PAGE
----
In case you’re wondering where doctors put the cells, that would be the portal vein, located in the upper right quadrant of your abdomen, that drains into your liver. It’s used for many other procedures which means the process for transplanting and delivering into this vein is well established, explains Grunberger.
“The portal vein is the easiest place to reach because it’s large and it provides adequate blood supply. Once transplanted, the islet cells need both oxygen and glucose for survival, which means exposing the cells to healthy blood is critical for their survival (or) the cells can get destroyed… It doesn’t make a difference where you put those cells as long as there is an adequate blood supply.”
First, it’s important to realize that a standard islet cell transplant isn’t a “one and done” type of procedure. Your immune system will continue to attack and destroy islet cells despite immunosuppression, which means you’ll need recurring transplants every few years based on your body’s personal success rate.
Evolving technology like ViaCyte’s islet cell capsule aims to change this, but it’s at least a decade away from being widely available.
Despite the need for recurring transplants, today’s success rates are high, says Grunberger, “but how do you measure success?”
He feels that success is based on whether a patient must continue taking insulin injections via pump, pen, or syringe, but many studies base success on the achievement of an A1C under 7.0 percent.
Many patients may raise an eyebrow at this definition of success since today’s diabetes management technology and insulin makes achieving an A1C under 7.0 percent reasonably doable.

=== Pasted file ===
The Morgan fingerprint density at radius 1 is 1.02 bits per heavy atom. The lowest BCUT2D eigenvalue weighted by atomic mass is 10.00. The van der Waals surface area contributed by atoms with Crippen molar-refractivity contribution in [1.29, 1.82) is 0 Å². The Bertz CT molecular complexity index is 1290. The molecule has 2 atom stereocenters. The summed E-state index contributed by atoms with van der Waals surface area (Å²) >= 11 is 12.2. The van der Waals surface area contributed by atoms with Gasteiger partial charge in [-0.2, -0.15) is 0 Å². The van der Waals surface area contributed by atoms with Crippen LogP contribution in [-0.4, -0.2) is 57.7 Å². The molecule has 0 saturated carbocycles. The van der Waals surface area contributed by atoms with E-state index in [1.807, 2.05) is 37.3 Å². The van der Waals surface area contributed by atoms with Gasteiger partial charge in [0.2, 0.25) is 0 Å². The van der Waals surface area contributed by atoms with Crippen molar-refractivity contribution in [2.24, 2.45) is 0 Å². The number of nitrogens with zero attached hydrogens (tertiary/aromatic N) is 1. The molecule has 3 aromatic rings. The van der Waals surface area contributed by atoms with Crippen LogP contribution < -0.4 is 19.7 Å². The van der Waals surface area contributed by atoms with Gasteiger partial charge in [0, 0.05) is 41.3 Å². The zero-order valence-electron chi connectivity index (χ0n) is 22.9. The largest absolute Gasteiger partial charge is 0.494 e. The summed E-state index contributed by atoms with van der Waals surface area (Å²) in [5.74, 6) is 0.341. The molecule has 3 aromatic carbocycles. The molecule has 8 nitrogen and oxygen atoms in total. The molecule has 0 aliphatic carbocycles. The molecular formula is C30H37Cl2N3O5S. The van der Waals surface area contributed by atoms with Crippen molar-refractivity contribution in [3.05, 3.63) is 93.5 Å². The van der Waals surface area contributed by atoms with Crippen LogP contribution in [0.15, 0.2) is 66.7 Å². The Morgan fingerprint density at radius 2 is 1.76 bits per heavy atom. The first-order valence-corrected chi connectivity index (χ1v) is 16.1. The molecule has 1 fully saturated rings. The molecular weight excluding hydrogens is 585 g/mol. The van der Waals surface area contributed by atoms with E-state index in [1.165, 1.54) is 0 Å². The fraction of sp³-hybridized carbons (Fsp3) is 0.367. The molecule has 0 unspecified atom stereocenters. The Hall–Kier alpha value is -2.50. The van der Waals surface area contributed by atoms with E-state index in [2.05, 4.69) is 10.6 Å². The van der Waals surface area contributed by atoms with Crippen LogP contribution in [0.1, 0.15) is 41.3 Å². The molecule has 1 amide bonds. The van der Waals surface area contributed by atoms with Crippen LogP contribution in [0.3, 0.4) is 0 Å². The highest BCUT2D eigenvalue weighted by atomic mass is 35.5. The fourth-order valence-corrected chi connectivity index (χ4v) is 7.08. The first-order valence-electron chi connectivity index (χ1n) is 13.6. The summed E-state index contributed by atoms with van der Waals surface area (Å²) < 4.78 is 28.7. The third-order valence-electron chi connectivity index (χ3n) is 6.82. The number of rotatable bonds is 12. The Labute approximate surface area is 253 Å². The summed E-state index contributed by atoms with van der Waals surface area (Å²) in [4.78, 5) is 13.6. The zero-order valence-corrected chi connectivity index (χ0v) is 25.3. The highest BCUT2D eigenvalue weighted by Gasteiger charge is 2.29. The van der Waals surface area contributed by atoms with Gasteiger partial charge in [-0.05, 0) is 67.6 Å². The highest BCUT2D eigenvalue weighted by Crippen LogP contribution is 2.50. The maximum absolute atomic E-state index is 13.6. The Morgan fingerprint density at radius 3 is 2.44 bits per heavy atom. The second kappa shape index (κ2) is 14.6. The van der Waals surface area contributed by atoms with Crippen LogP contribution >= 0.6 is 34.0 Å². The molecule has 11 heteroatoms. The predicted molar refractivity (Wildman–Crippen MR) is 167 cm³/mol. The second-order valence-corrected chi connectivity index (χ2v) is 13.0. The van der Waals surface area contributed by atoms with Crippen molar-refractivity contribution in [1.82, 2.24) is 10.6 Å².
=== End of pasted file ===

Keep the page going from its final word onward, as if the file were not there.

Grunberger reports the following as typical results of an islet cell transplant:
- At 1 year post-transplant, approximately 75 percent of patients are still “insulin-free.”
- At 2 years post-transplant, approximately 40 to 50 percent of patients are still “insulin-free.”
- At 3 years post-transplant, approximately 10 to 30 percent of patients are still “insulin-free.”
Eventually, you will need another transplant, likely within 3 years. As long as you continue to qualify for the clinical trial, you can continue to receive transplants.
“Initially, yes, the success rate is virtually 100 percent, but the rate of islet cell destruction after a transplant varies from patient to patient,” adds Dr. Grunberger.
“I had one patient who has undergone three consecutive transplants, and she had been living with type 1 diabetes for over 40 years. She was initially ‘insulin-free’ after each transplant.”
In one rare case at UCSF, one patient had to be taken off immunosuppression therapy following her transplant due to developing the latent Epstein-Barr virus. Oddly enough, she fully recovered and continued to be “insulin-free” without immunosuppression for an entire year.
The side effects of a transplant really come down to the side effects of the immunosuppression drugs.
While today’s transplants use more localized immunosuppression to affect just the immune system rather than your entire body, the risks and side effects that come with this range from mild to significant.
“All patients complained of nausea immediately after the islet cell infusion which resolved over 24 to 36 hours,” notes a 2011 study published by the
Other noted side effects that range from mild to severe can include:
- rash or redness on the skin at the injection site after the first dose
- accidental liver puncture that resolved on its own
- partial portal vein thrombosis which resolved with blood thinners
- elevated Epstein-Barr virus (EBV) levels, indicating infection
- neutropenia (low neutrophils count, which increases the risk of infection)
- thrombocytopenia (low blood platelet count, which prevents healthy blood clotting)
- symptomatic oral ulcers, which are painful ulcers in the mouth
So should you sign up for an islet cell transplant clinical trial, if you had the opportunity?
If you are a relatively healthy individual who meets the eligibility criteria, it may be worth your while. Just know that it’s not an easy fix for type 1 diabetes. Instead, it may provide significantly more stable blood sugar levels but it also inevitably comes with other risks and medical issues.
That’s because suppressing the immune system inevitably bears significant risk, and is the greatest obstacle modern medicine is working to overcome when it comes to successfully transplanting anything, including islet cells.